Historically, the Peruvian state bureaucracy has always struggled with even the most basic functions, from internal security, to ensuring effective infrastructure (according to the World Bank, only 11 percent of roads are paved) to providing education in the ethnically and geographically challenging country.But that’s only the national government.
In Peru, thanks to decentralization and tax laws, 75 percent of revenue generated from natural resource extraction is automatically transferred to provincial and district level governments. In the case of mining areas, this means rural (largely poor) counties and municipalities.Many of the elected officials in charge of these local governments – and the huge pots of money they now control – have little education or preparation for public administration. To make matters worse, there’s no local civil service, meaning that an entire body of public servants managing millions of dollars can be changed – and often are – when a new mayor is elected.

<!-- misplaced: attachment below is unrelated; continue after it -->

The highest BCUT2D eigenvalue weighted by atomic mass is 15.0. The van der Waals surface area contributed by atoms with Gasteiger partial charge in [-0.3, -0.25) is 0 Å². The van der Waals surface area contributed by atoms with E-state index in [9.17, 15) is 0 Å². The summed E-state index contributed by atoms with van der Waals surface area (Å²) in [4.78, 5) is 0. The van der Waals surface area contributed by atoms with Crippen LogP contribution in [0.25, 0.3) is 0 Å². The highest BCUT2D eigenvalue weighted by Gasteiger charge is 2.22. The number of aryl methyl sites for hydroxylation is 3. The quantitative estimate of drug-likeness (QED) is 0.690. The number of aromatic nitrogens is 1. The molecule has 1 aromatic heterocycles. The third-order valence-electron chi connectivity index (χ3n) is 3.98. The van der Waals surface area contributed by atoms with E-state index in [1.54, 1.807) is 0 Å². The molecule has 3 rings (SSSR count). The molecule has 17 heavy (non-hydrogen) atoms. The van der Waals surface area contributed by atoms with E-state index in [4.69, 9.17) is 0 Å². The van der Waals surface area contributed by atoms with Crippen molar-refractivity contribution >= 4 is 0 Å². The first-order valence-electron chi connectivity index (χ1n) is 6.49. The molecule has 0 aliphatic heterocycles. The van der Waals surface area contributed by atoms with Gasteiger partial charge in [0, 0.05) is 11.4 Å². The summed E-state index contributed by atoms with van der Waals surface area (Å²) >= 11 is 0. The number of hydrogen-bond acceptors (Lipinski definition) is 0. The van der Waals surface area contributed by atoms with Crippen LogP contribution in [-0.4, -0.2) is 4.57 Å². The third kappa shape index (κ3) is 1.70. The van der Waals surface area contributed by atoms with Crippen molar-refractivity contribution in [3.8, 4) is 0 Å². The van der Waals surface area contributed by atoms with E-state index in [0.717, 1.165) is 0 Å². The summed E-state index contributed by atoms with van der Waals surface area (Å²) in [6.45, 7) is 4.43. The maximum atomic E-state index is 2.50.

So, just to give an idea, the district of San Marcos – the home base of the now-famous Antamina copper and zinc mine (one of the 10 largest mines in the world) – reportedly received $60 million in tax-generated revenue from mining activities in 2011.What has it done with the windfall? In the windswept, poor, Indigenous area stretching from the Andean highlands to the Pacific Ocean, the question is better what hasn’t it done? For one, the district’s capital city, San Marcos, still lacks potable water. In fact, the city is a small-scale sprawl of poverty, hastily thrown up cement buildings and angry youth, many ready to rail against mining to any outsider. The smaller rural villages are even worse off – without potable water, in some cases even basic infrastructure – because many of the resources passed to the district government remain in the seat of local government, San Marcos (a microcosm of the problem of centralization that played out at a national level for centuries).